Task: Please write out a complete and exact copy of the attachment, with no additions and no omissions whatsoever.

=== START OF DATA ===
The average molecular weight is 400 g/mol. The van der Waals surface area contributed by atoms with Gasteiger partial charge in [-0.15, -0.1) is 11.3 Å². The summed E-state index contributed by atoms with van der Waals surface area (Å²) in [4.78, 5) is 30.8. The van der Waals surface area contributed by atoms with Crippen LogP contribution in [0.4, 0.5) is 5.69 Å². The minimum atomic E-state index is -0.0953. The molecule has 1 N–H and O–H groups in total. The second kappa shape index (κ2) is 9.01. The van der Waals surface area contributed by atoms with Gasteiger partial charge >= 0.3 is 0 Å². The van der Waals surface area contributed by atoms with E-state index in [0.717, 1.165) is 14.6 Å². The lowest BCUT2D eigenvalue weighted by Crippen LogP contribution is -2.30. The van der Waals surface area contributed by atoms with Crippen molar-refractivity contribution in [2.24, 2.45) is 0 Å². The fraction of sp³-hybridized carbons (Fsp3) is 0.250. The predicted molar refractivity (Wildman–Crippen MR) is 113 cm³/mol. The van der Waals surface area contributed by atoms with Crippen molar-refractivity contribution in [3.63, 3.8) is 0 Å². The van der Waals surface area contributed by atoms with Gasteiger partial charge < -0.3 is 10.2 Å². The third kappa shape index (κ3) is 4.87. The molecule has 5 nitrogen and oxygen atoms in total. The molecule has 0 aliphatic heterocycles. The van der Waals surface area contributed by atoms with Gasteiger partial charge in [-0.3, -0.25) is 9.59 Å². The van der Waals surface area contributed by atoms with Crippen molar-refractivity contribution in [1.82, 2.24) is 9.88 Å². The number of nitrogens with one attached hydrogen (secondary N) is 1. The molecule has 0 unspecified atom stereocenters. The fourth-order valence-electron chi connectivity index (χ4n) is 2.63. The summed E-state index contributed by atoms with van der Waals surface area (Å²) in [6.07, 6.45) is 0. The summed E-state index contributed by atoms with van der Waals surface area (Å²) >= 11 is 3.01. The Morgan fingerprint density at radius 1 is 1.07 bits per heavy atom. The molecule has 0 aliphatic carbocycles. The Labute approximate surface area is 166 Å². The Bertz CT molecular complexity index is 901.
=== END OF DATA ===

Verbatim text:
The average molecular weight is 400 g/mol. The van der Waals surface area contributed by atoms with Gasteiger partial charge in [-0.15, -0.1) is 11.3 Å². The summed E-state index contributed by atoms with van der Waals surface area (Å²) in [4.78, 5) is 30.8. The van der Waals surface area contributed by atoms with Crippen LogP contribution in [0.4, 0.5) is 5.69 Å². The minimum atomic E-state index is -0.0953. The molecule has 1 N–H and O–H groups in total. The second kappa shape index (κ2) is 9.01. The van der Waals surface area contributed by atoms with Gasteiger partial charge >= 0.3 is 0 Å². The van der Waals surface area contributed by atoms with E-state index in [0.717, 1.165) is 14.6 Å². The lowest BCUT2D eigenvalue weighted by Crippen LogP contribution is -2.30. The van der Waals surface area contributed by atoms with Crippen molar-refractivity contribution in [2.24, 2.45) is 0 Å². The fraction of sp³-hybridized carbons (Fsp3) is 0.250. The predicted molar refractivity (Wildman–Crippen MR) is 113 cm³/mol. The van der Waals surface area contributed by atoms with Crippen molar-refractivity contribution in [3.63, 3.8) is 0 Å². The van der Waals surface area contributed by atoms with Gasteiger partial charge < -0.3 is 10.2 Å². The third kappa shape index (κ3) is 4.87. The molecule has 5 nitrogen and oxygen atoms in total. The molecule has 0 aliphatic heterocycles. The van der Waals surface area contributed by atoms with Gasteiger partial charge in [-0.3, -0.25) is 9.59 Å². The van der Waals surface area contributed by atoms with Crippen molar-refractivity contribution in [1.82, 2.24) is 9.88 Å². The number of nitrogens with one attached hydrogen (secondary N) is 1. The molecule has 0 unspecified atom stereocenters. The fourth-order valence-electron chi connectivity index (χ4n) is 2.63. The summed E-state index contributed by atoms with van der Waals surface area (Å²) in [6.07, 6.45) is 0. The summed E-state index contributed by atoms with van der Waals surface area (Å²) >= 11 is 3.01. The Morgan fingerprint density at radius 1 is 1.07 bits per heavy atom. The molecule has 0 aliphatic carbocycles. The Labute approximate surface area is 166 Å². The Bertz CT molecular complexity index is 901.